VIOLA - I’m a decent storyteller—especially when I’m leading fitness classes and have everyone held captive in a plank. I’ve been told that hearing a story helps students pass the time when their arms and legs are starting to quiver like violin strings.
The challenge lies in writing down the stories I like to tell the people in my classes. Written words will last for forever, my storytelling ends with me.
I try to write better every week, but I know it can help to get guidance. I decided to sign up for a weekend writing workshop.
I found the workshop I wanted to attend and called the Chippewa Valley Writers Guild to register. The workshop leaders sent me an electronic form to fill out.
The form said, “First step, click here” and I did. A box that opened up stated: “You must pick your gender first.”
Hmm, I thought, very progressive, interesting. Those writers are such soulful, creative types. I sure hope they give me a few choices to pick from. I clicked on the next arrow.
The choices were not the ones I was anticipating: ‘Fiction,’ ‘Nonfiction,’ ‘Poetry,’ and a ‘Combination of Fiction and Nonfiction.’
Oh, they meant genre!
The workshop isn’t until February, and I felt I needed help now. I was getting the itch to teach fewer fitness classes and write more. I turned to the Driftless Writing Center’s website where I discovered a manuscript critique workshop and enrolled.
The class is led by two teachers, each one a different gender but with the same genre preference: no poetry.
Last night, I came home from class exhausted–yet all keyed up from learning. Dane was at my house caring for my critters. I sat down and started telling him about the workshop as if I were a staple gun spitting out staples.
I explained to Dane that the female leader was teaching us about point of view, but that I couldn’t concentrate because I was distracted by her hands.
The skin on her hands is fair with no wrinkles, her fingers slender and long. They reminded me of a daddy longlegs walking through a rain puddle with precision.
The female leader wore no rings nor bracelets. As she eloquently waxed on about omniscient point of view, her fingertips grazed each other ever so slightly. In my head I began reciting: Here is thechurch, here is the steeple, while my eyes stayed transfixed on her fingers. I wanted her hands to turn over and the door to open so I could see all the people.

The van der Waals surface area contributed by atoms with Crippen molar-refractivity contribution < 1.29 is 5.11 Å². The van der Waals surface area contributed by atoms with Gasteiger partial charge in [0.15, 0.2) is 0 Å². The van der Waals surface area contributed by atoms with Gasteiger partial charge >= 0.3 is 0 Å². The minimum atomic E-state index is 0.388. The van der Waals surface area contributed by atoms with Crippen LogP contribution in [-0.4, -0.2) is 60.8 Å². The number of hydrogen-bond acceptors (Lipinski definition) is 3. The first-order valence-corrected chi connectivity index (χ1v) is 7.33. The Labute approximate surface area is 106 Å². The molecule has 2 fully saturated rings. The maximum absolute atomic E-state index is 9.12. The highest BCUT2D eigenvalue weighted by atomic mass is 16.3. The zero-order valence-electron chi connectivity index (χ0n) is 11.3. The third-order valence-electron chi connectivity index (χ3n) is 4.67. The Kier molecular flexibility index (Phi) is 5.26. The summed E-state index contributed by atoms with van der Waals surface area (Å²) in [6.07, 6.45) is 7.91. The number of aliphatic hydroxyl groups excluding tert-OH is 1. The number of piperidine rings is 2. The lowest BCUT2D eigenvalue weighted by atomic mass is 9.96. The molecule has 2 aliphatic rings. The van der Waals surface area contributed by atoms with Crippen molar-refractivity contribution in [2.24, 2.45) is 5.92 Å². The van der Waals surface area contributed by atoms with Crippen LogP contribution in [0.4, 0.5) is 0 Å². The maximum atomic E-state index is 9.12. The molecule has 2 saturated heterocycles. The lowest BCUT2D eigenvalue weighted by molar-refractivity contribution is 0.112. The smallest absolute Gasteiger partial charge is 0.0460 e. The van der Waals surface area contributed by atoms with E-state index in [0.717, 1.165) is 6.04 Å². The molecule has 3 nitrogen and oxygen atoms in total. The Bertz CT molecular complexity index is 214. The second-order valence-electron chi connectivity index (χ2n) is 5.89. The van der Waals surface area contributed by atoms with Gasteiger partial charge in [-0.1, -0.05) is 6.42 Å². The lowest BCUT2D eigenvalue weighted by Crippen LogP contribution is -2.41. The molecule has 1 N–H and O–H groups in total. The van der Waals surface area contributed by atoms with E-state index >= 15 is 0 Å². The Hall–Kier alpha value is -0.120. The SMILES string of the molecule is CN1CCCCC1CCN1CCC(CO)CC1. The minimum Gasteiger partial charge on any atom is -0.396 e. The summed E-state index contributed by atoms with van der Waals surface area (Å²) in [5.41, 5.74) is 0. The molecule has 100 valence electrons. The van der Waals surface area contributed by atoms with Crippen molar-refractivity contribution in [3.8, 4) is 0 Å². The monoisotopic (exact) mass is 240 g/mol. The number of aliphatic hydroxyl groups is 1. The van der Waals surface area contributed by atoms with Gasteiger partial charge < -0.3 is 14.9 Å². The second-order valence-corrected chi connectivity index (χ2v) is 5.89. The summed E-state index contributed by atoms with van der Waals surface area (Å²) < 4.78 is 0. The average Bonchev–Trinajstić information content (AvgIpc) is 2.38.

I confessed to Dane, “Nothing. Nothing was going on in my head except for those hands and the steeple.”
Then, I started telling Dane about the other instructor as if I were a kid who had devoured six bowls of Super Sugar Crisp cereal. It was like the other leader was throwing candy out at a parade and I was trying to catch it: “Too many characters ruin a good story. Stop boring the reader. Tell me something once, not twice, and for God’s sake ... commas, people. Know how to use them.”
When he laughed, the table jiggled as if a Boeing 747 were buzzing the classroom. When he shared an opinion, his hands raced back and forth, then rested in his lap while I scrambled to write down everything he said.
Dane looked at me sideways, and my hands shot up as quickly as pistols at a showdown, and I started waving them around my head. “Nope. Nothing. Nothing stuck in my head except my infatuation with his booming laugh and her church fingers.”
Dog-tired, I finally crawled into bed, but I didn’t feel the least bit defeated. This isn’t my first Driftless Writing Center workshop—I know I’ll learn a lot, once I tame the distractions and channel my enthusiasm. When the newness of this class wears off, I’m sure I’ll figure out how to ignore those elegant fingers and the infectious laugh.I could hardly sleep as the stories I wanted to write started battling each other to get out. In the morning, I’ll try writing them down from my singular point of view.